CBS News asks “Who should be in charge of America’s ancient forests: industry or environmentalists?”

Seneca Jones CEO Todd Payne, with Jeff Glor, at an Oregon tree farm that has been clear-cut for the second time. Photo: CBS NEWS

In the CBS News series “Eye on Earth,” “CBS This Morning: Saturday” co-host Jeff Glor looked at the debate over what to do with America’s ancient forests. You can watch the entire segment here.

I thought the following part of the news feature was particularly interesting, especially in the context of many discussions on this blog.

When asked why clear-cutting, Payne said, “We’re mimicking what Mother Nature’s done for billions of years.”

“But this looks traumatic for a lot of people when they see something like this,” Glor said.

“I actually look at it quite different,” said Payne. “I think it’s somewhat aesthetically pleasing.”

“You think that looks aesthetically pleasing?”

“I do. Maybe I’m somewhat biased, but when I look out, I see sustainability and rejuvenation,” he said.

“Not every company like yours is willing to talk about their story or take us to places like this. Why do you do it?”

“I think we as an industry have not done a very good job historically of telling our story,” Payne replied.

Timber companies have also traditionally used a practice called aerial spraying, in which chemicals are dropped by helicopter to kill any vegetation other than trees used for lumber.

Glor said, “A lot of people are concerned about spraying.”

“Well, I think people are just not informed well on that subject,” Payne replied. “We use it once or twice in a 50-year cycle.”

“It ultimately flows somewhere, though?”

“No, it doesn’t. No, a lot of times this stuff doesn’t flow off the landscape. The product will adhere to the vegetation that it’s targeted for, and stay there.”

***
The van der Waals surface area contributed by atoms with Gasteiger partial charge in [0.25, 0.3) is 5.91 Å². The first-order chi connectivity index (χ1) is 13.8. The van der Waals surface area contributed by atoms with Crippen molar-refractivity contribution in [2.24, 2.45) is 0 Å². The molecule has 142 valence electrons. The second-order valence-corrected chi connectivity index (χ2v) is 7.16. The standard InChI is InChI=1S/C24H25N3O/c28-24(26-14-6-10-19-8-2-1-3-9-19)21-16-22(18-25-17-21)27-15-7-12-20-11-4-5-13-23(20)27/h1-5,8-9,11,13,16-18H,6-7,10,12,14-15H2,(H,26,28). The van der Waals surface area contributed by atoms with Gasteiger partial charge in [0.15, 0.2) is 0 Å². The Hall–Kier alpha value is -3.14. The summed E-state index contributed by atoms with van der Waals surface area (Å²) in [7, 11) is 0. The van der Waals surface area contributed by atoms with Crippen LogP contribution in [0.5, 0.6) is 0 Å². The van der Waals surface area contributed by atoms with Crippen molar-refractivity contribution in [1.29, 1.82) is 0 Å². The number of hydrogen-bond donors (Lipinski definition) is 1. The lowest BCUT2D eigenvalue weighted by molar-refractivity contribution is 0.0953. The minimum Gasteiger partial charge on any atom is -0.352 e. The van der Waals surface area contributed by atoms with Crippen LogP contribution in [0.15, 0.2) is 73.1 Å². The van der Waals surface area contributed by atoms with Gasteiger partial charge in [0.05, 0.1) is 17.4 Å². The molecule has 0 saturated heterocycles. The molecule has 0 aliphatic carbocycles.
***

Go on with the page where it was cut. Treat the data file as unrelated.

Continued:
Nancy Webster, who lives up the coast in Rockaway Beach, Oregon, is worried those chemicals seep into her drinking water: “This affects the fish, the wildlife, and we are up against large corporations. To even counter it, we need science and legal help, and it’s really difficult for small communities.”

Today, the situation may be reaching a critical point, because the federal government wants to suspend a public review process, which logging companies say needlessly ties them up in court.

Glor asked Payne, “Should there be a public review process when logging takes place on public lands?”

“Well, we have professionals in place in our federal agencies that are managing these lands, and I think we need to let them do that work,” Payne said.

In other words, he wants groups like Oregon Wild to stay away.

Aerial herbicides are sprayed on recently clear-cut land to kill vegetation that would compete with trees. Photo: CBS NEWS

7 thoughts on “CBS News asks “Who should be in charge of America’s ancient forests: industry or environmentalists?””

  1. What are acceptable management practices on a timber company’s privately-owned tree farm should have exceedingly little to do with what are acceptable management practices on public lands dedicated by law to sustaining multiple uses and resource values, ranging from anadromous fisheries habitat to recreation to timber production.

  2. The eco-folks have always used the “Either you are with us, or against us” strategy. The scaremongering isn’t working well for those folks, these days. Remember, it took the GW Bush Administration 4 years to ‘restore’ the diameter limit back from 20″ to 30″ in the Sierra Nevada National Forests. There is little chance that National Forests in the Sierra Nevada will ever be ‘industrially’ managed like that in the future.

    I guess it all fits into the new propaganda program that misleads the public, while scrambling for donations and the collection of donor personal information.

  3. Additionally, we see the extreme right-wingers saying “The Forest Service is filled with environmentalists who do nothing but sit on their ass all day”.

    Until we can marginalize the extremes, we’re gonna have problems with how our forests are managed. Only then can we reach consensus and proceed on to compromises. However, we’re still hopelessly stuck in “Collaboration”.

  4. I agree with Travis, but I don’t agree that what’s sprayed on private lands stays on private lands, and there are other off-site effects, so there are plenty of reasons to regulate forestry on private lands.


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